The blue shade of barbicide has always been my favorite color.
I was a boy and would get haircuts and spellbound by combs
suspended a lot like millipede specimens in liquefied lollipop.
Once, as my mother jawed with the barber, I galloped back
to the vanity and plunged my thumb in the slimy cerulean dazzle.
My mother noticed right before I licked my finger and yelled,
Do not dare put that thumb in your mouth! It’ll make you sick!
It tasted like bug repellant. I grew sick, as she predicted.
I didn’t want to get sick, but her grave shout frightened me,
A fright demanding an act of defiance that would, like a magic
potion, make sweet what stung and burned my tongue.
I hated my mother for only an hour or two, but how hot that hate
burned, black like the cloud of my bangs on the tile, and deep
as the dizzying sea she once held me up to see that was technically
just a lake, but still big, and so cold, I told her, until you get used to it.
Against me, the house, always winning.
Raw deals compel my hand to shake paws
with any sharp that hails me– I can’t afford
caution yellow. I’ll bet that crude school
bus is a balloon, a stuffed sabretooth, steered
by a rad mutineer, a Jain. How I heave my
body into traffic’s most promising lane.
I forget the weight and balance of a club,
having strayed from all that for what felt
a more sound investment in the long run.
I heard it was just as fun, like a magical
vase you replenish with your dread’s four
o’clock flowers–that one Spring I’ll sing
and splash in virtue’s fountains of hazard.
I’d wager, like any gambit, any listing
Maersk freighter, my weird luck drifts, darkens,
too true to be good, too deep to skim, its gold
holds a swindle when bit, I’m afraid– Lord,
if you’re free: I know it’s not your department,
but I miss your deck of playing cards, the one
with only red suits, only diamonds, only hearts.
The milk was haunted;
night had come before day’s
end and taken our talisman.
I woke with a migraine
with a hornet a fridge
full of undeveloped film.
By autumn we’d brood
like gypsies in mourning
our magic fiddle unstrung.
I horsed around all year,
hyper off the lucre
fizzling in my quik.
A gummy coat the
mug lost in the washer.
Another stain glass arachnid
casing the awkward nooks
of the master bedroom suite.
I spoke in circles
of smoke rituals
of angels’ roulette in the clouds.
Show us where it happened
take us to the farm
lead us to the source.
When you arrived
all the instruments
I had went haywire.
By day we slept and
when it grew dark
distilled night liquor
of lunar quiet pooling
of mock pewter.
In the commandments, in the
index, we are galloping, we are
our shadows nearly touching at the hoof.
A bloodhound was bred
and we fed her
and named her Niacin.
A subtle superstition
indigenous religious cults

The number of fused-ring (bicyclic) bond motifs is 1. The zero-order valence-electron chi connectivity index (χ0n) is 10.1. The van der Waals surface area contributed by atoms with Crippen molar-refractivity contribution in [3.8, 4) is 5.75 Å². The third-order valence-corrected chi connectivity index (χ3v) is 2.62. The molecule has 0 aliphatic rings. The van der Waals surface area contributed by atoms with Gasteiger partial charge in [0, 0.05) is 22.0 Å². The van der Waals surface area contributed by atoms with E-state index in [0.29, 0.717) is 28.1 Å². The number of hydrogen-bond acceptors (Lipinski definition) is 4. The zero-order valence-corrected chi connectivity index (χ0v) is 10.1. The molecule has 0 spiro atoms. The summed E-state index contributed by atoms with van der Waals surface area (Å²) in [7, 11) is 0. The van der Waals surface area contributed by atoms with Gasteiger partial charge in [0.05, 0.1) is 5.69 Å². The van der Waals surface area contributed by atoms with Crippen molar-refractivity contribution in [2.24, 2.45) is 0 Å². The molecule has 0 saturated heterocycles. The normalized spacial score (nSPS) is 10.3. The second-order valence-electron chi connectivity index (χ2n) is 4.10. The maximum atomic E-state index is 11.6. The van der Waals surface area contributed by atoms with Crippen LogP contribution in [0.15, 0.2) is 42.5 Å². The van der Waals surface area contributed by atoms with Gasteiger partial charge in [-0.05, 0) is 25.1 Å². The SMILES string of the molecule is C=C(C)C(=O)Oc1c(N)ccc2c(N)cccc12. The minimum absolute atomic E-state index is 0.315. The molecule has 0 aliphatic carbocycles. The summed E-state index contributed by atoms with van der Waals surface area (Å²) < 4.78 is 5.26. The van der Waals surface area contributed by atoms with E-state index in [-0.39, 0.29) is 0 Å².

safekeep in the glove box.
A scroll of television
we used to scribble
in all kinds of colors.
That following night
hand to god
every last home on fire.
Now can we please
move on, like we
saw the sparrows do?
Finally, you swear off
skim, and then one day
I start feeling things again.
sadly my children are growing up to be real characters
There was Mean Luther and Melvin, his goon, his lover,
the ones who terrorized poor Ray and Betty Smock all night,
Chester and his empregada by the campfire and cauldron
of boiling feijoada that he kicked in the legs for intentional sloth.
There was Zaidakash at the landfill who Nina swore was no
raccoon by how smooth he spoke, as fluent in the tongue as
Felix and Pauly and the platinum birthday balloon on the lam
in the sky that made them both a little blue, a tad magical.
There was a pattern, if not an order. If not history, trauma.
The groundwater leaching Mercury made him nervous, amid
all the chickweed choking her field, many secrets buried–
Charlie Maple and Wendy, there were a couple Wendys, one
run down as the other was crowned with a screwed-in halo.
Camellia and her Brom, with his ghastly looks, though beauty’s
taste, so if not ugly or brutish certainly damaged, the sort that
leaves skin without blemish, that was Camellia’s doom and
her spark’s source, making light of Brom and Brom’s inopportune crying
problem. And these are just the memorable ones. All the
bodies, with all their mangled parts, the bodies that all went down
the body hole veiled by the corrugated iron coverlet, the one
burrowing black in the backyard flowerbed plot, the body hole
I stole from a story on Isis, Iraq, all the I words that fit after
cramming down the bulge with a dump truck, the very one that
hauled them all in, had breath. Learned to crawl, just to get all
tangled up in the limbs of thorny problems, even Chester, with his
humpty dumpty hammer, his habit of huffing glue–though he had
none, he was a real character––a somebody who would continually stress
what keeps the captain at the wheel and the rescue party so dark
and thrilling is a purebred hunger, a real cruel hook, and a hiding place,
which is difficult to swallow if you value the plain flesh of English–
they were somebodies, yes, with somebody’s grievance, each of them an I
of a sort, animated, troubled, concocting, candlelit, playing the vile
role given them, believing themselves a good fit. there were pitchforks,
if not hell, if not firmament, a father, an I, but not me. me loves you.
Tariq Shah is the author of Whiteout Conditions (Two Dollar Radio, 2020). His chapbook, ‘heart assist device,’ was a finalist for the 2019 no, dear/small anchor press chapbook series. A Best of the Net award nominee, his work appears in or is forthcoming from DIAGRAM, jubilat, Heavy Feather Review, Shirley Magazine, No, Dear Magazine, and New Moons: Contemporary Writing by North American Muslims Anthology edited by Kazim Ali (Red Hen Press, Nov 2021).